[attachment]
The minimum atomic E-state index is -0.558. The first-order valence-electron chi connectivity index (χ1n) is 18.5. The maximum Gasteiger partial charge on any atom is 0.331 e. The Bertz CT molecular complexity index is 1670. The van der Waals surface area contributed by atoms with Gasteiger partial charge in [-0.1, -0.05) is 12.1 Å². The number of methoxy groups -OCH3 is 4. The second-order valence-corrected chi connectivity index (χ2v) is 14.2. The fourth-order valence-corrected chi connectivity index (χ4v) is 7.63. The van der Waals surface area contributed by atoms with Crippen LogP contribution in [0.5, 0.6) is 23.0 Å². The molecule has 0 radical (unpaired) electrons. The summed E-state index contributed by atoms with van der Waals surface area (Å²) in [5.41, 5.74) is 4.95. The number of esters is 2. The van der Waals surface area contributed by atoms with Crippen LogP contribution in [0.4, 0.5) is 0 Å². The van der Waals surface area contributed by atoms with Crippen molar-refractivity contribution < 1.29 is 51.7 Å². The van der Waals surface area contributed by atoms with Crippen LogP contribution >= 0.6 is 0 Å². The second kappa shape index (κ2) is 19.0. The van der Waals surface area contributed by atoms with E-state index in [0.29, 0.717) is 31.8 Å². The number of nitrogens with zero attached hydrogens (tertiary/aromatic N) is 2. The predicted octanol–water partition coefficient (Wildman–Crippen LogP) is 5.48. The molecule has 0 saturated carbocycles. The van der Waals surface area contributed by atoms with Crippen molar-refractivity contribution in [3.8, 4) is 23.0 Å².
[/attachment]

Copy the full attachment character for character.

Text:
The minimum atomic E-state index is -0.558. The first-order valence-electron chi connectivity index (χ1n) is 18.5. The maximum Gasteiger partial charge on any atom is 0.331 e. The Bertz CT molecular complexity index is 1670. The van der Waals surface area contributed by atoms with Gasteiger partial charge in [-0.1, -0.05) is 12.1 Å². The number of methoxy groups -OCH3 is 4. The second-order valence-corrected chi connectivity index (χ2v) is 14.2. The fourth-order valence-corrected chi connectivity index (χ4v) is 7.63. The van der Waals surface area contributed by atoms with Crippen LogP contribution in [0.5, 0.6) is 23.0 Å². The molecule has 0 radical (unpaired) electrons. The summed E-state index contributed by atoms with van der Waals surface area (Å²) in [5.41, 5.74) is 4.95. The number of esters is 2. The van der Waals surface area contributed by atoms with Crippen LogP contribution in [0.4, 0.5) is 0 Å². The van der Waals surface area contributed by atoms with Crippen molar-refractivity contribution < 1.29 is 51.7 Å². The van der Waals surface area contributed by atoms with Crippen LogP contribution >= 0.6 is 0 Å². The second kappa shape index (κ2) is 19.0. The van der Waals surface area contributed by atoms with E-state index in [0.29, 0.717) is 31.8 Å². The number of nitrogens with zero attached hydrogens (tertiary/aromatic N) is 2. The predicted octanol–water partition coefficient (Wildman–Crippen LogP) is 5.48. The molecule has 0 saturated carbocycles. The van der Waals surface area contributed by atoms with Crippen molar-refractivity contribution in [3.8, 4) is 23.0 Å².